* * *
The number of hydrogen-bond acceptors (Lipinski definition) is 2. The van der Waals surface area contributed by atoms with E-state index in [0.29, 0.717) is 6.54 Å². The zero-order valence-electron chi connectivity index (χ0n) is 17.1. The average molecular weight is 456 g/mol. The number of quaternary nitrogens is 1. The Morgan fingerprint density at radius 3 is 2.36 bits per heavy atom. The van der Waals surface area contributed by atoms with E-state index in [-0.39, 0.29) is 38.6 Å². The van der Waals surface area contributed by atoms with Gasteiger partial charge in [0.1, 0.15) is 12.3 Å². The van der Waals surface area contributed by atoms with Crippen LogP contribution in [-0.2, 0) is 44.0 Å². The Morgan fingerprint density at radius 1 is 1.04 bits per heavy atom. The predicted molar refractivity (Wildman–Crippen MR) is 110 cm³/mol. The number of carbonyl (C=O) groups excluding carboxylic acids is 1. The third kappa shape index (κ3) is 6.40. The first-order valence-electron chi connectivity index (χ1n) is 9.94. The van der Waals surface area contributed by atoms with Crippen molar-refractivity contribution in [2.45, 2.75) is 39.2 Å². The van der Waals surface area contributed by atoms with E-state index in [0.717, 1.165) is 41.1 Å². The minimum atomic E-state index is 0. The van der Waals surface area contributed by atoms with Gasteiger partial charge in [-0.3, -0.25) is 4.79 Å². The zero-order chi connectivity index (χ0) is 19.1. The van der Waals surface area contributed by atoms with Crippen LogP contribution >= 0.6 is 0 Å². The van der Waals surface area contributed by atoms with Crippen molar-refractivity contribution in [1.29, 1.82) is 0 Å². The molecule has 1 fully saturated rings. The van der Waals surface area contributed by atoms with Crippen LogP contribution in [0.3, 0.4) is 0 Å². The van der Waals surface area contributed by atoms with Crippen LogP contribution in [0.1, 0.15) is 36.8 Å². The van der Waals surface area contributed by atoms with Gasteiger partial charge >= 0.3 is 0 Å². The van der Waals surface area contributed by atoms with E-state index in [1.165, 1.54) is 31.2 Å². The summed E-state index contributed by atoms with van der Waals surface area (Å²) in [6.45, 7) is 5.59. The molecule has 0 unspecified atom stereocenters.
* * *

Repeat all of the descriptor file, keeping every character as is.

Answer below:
The number of hydrogen-bond acceptors (Lipinski definition) is 2. The van der Waals surface area contributed by atoms with E-state index in [0.29, 0.717) is 6.54 Å². The zero-order valence-electron chi connectivity index (χ0n) is 17.1. The average molecular weight is 456 g/mol. The number of quaternary nitrogens is 1. The Morgan fingerprint density at radius 3 is 2.36 bits per heavy atom. The van der Waals surface area contributed by atoms with E-state index in [-0.39, 0.29) is 38.6 Å². The van der Waals surface area contributed by atoms with Gasteiger partial charge in [0.1, 0.15) is 12.3 Å². The van der Waals surface area contributed by atoms with Crippen LogP contribution in [-0.2, 0) is 44.0 Å². The Morgan fingerprint density at radius 1 is 1.04 bits per heavy atom. The predicted molar refractivity (Wildman–Crippen MR) is 110 cm³/mol. The number of carbonyl (C=O) groups excluding carboxylic acids is 1. The third kappa shape index (κ3) is 6.40. The first-order valence-electron chi connectivity index (χ1n) is 9.94. The van der Waals surface area contributed by atoms with Crippen molar-refractivity contribution in [2.45, 2.75) is 39.2 Å². The van der Waals surface area contributed by atoms with E-state index in [0.717, 1.165) is 41.1 Å². The minimum atomic E-state index is 0. The van der Waals surface area contributed by atoms with Gasteiger partial charge in [-0.3, -0.25) is 4.79 Å². The zero-order chi connectivity index (χ0) is 19.1. The van der Waals surface area contributed by atoms with Crippen LogP contribution >= 0.6 is 0 Å². The van der Waals surface area contributed by atoms with Crippen molar-refractivity contribution in [1.29, 1.82) is 0 Å². The molecule has 1 fully saturated rings. The van der Waals surface area contributed by atoms with Crippen LogP contribution in [0.3, 0.4) is 0 Å². The van der Waals surface area contributed by atoms with Crippen LogP contribution in [0.1, 0.15) is 36.8 Å². The van der Waals surface area contributed by atoms with Gasteiger partial charge >= 0.3 is 0 Å². The van der Waals surface area contributed by atoms with E-state index in [1.165, 1.54) is 31.2 Å². The summed E-state index contributed by atoms with van der Waals surface area (Å²) in [6.45, 7) is 5.59. The molecule has 0 unspecified atom stereocenters.